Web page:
In the latest twist in a seven-year legal battle over Google’s efforts to create the world’s largest online library, US authors have responded to Google’s request to dismiss their suit challenging the Google Books project by demanding as much as $2 billion from the search engine.
In its motion, which became publicly available on Friday, the Author’s Guild asked for damages of $750 for each copyrighted book scanned in as part of the Google Books project. Google asked a judge to dismiss the class-action suit last week, claiming Google Books is like a digital card catalogue system and amounts to fair use.
The book-scanning project, which was announced in 2004, allows users to conduct a full-text search of millions of books online, in some cases returning snippets which show the context of the search. Google says the project will benefit the public and may actually help authors by generating interest in their work. In a statement, a company spokesperson told Managing IP: “We believe Google Books constitutes fair use by allowing users to identify interesting books and find ways to borrow or buy those books, much like a card catalogue for the digital age.”
But Scott Cleland, a former deputy United States coordinator for communication and information policy and a research analyst who has spent 10 years studying Google, disagrees. He has testified before Congress three times about the company and is the author of the book Search & Destroy: Why You Can't Trust Google Inc. Below, Cleland gives his own opinions about the case and its ramifications for authors.
What made you become interested in Google?
It was really the antitrust issues. I have been following Google for a decade. Five years ago, when Google wanted to buy [online advertising provider] DoubleClick, I testified before the Senate that if you allow this, you will tip Google to a monopoly. [The US antitrust regulator, the FTC, ultimately approved the $3.1 billion deal in December 2007.] In my testimony, I said that information is power. Lord Acton said: “Power tends to corrupt, and absolute power corrupts absolutely”. We have given Google absolute power over the world’s information and I think that’s a big problem.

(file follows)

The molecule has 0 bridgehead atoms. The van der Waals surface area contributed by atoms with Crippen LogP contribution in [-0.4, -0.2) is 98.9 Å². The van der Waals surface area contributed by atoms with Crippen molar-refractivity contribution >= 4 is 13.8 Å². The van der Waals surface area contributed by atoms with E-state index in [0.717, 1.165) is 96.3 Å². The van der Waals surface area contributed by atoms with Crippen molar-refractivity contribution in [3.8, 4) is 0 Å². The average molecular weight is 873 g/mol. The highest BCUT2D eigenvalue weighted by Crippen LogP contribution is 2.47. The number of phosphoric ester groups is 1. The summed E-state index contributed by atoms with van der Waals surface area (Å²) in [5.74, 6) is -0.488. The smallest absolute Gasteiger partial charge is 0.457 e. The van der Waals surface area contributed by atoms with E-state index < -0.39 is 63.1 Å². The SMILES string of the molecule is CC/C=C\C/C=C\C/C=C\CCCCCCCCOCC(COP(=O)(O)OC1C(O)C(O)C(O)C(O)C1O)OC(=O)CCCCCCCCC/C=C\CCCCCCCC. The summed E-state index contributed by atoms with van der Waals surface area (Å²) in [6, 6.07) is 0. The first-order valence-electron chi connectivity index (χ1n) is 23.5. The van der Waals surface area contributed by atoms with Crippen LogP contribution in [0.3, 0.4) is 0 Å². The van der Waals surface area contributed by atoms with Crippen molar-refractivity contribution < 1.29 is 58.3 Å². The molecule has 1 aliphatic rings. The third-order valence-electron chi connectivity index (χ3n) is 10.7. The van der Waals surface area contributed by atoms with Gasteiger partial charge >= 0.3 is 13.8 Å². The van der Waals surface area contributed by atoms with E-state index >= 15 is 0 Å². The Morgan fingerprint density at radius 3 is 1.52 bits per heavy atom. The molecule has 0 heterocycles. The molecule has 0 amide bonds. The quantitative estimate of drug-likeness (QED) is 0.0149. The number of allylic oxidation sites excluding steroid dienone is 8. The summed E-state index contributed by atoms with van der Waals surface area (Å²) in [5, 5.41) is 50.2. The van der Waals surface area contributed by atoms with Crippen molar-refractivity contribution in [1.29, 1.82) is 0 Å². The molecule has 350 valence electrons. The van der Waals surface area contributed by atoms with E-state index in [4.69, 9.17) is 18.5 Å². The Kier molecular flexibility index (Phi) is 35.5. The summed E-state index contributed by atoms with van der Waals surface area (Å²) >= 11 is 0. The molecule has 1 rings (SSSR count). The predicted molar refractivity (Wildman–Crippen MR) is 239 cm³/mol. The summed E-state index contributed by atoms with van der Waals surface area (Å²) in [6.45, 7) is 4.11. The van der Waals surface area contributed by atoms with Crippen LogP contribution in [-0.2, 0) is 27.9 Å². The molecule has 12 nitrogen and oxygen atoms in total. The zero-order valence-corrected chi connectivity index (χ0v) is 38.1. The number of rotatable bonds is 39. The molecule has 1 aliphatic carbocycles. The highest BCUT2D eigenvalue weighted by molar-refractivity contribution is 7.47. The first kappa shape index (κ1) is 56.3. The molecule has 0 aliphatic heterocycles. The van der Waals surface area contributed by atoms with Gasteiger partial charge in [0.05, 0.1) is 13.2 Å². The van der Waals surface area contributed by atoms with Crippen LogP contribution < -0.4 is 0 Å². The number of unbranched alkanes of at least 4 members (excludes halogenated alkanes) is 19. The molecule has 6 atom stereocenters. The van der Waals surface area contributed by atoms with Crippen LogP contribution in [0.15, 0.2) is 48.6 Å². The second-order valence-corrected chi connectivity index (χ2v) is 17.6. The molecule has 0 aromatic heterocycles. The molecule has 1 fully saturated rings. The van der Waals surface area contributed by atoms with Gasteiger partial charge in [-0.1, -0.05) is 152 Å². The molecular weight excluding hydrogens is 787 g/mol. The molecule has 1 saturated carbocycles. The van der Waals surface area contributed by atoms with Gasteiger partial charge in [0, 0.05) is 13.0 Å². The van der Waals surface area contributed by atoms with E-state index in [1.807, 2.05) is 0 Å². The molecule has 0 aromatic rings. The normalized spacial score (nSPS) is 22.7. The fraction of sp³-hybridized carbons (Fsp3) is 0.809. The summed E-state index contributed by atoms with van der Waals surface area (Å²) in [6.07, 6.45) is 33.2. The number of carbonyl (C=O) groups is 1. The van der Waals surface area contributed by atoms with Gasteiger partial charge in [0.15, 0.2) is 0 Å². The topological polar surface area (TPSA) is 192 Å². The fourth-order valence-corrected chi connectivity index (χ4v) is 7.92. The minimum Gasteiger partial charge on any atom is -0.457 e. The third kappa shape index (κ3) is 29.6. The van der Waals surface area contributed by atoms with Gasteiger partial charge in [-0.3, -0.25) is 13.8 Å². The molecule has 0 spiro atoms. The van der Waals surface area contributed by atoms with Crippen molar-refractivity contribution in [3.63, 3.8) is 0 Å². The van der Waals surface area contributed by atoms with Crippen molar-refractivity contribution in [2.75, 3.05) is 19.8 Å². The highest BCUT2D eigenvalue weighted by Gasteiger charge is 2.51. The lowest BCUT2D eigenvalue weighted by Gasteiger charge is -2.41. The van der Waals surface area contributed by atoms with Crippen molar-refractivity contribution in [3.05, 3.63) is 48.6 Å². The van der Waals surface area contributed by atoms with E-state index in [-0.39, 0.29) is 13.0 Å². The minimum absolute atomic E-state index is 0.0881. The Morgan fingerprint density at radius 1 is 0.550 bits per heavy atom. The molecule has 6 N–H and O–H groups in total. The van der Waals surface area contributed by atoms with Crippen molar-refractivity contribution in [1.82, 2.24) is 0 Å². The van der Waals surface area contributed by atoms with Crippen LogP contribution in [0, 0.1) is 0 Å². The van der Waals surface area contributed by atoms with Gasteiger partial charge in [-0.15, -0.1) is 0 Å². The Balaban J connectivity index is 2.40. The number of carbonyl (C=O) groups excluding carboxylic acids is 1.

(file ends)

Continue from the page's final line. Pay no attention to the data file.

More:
What do you make of Google’s comparison of Google Books to a library card catalogue, and do you think the project constitutes fair use?
Google doesn’t like patent law, it doesn’t like copyright law and it doesn’t like trade mark law, so it wants to change all of them. Google Books is an assault on copyright law for books. With patents there’s a huge fight over Android. I am offended by the total disrespect of property rights that Google engages in. What you are seeing in this Google Books document [Google’s recent motion for summary judgment] is very creative lawyering.
What do you see as the possible long-term financial and legal effects on authors and publishers if the judgment is favourable to Google?
The loss of book sales. As a researcher, I use many books for my research. There are people who buy books who don’t read the whole thing – they just need a few pages for research purposes.
Google is saying that derivative digital uses of a book don’t belong to the creator of the work. All of Google’s legal shticks are understandably self-serving, but what makes Google unique is how they push the envelope on every aspect of IP and how aggressive and unabashedly they push it.
Google won’t comment on how Google Books will make money – in what ways could it be commercially valuable to Google?
The enormous value of Google Books is to give them an unbeatable search indexing advantage. It’s a body of information that’s extremely valuable to Google. Books more than anything in the world are the most detailed and edited form of language. The more data it can crunch, the smarter its analysis.
It could enable them to do better translation. About half of of Google’s revenues come from overseas, so Google Translate is a huge competitive advantage that it has and what makes that superior to anything else is Google Books. Google Translate is the most obvious of the benefits but there are all sorts of imaginative derivative uses it could have.
That’s great invention – as long as you obey the law and you’re rewarding the person who created that value according to the law.
What do you think Google’s chances of success are in this lawsuit?
Look back at what Judge Chin said when he rejected the settlement. He says they are basically trying to obtain an anti-competitive advantage via massive copyright infringement. I believe Judge Chin implicitly thinks Google was involved in an infringement.
Google declined to comment on Cleland’s comments beyond the arguments in their brief. A group of research libraries is also supporting Google.
Last month Managing IP published its list of the most influential people in IP. Google’s Larry Page took the top spot. You can find out why in the July/August issue of the magazine.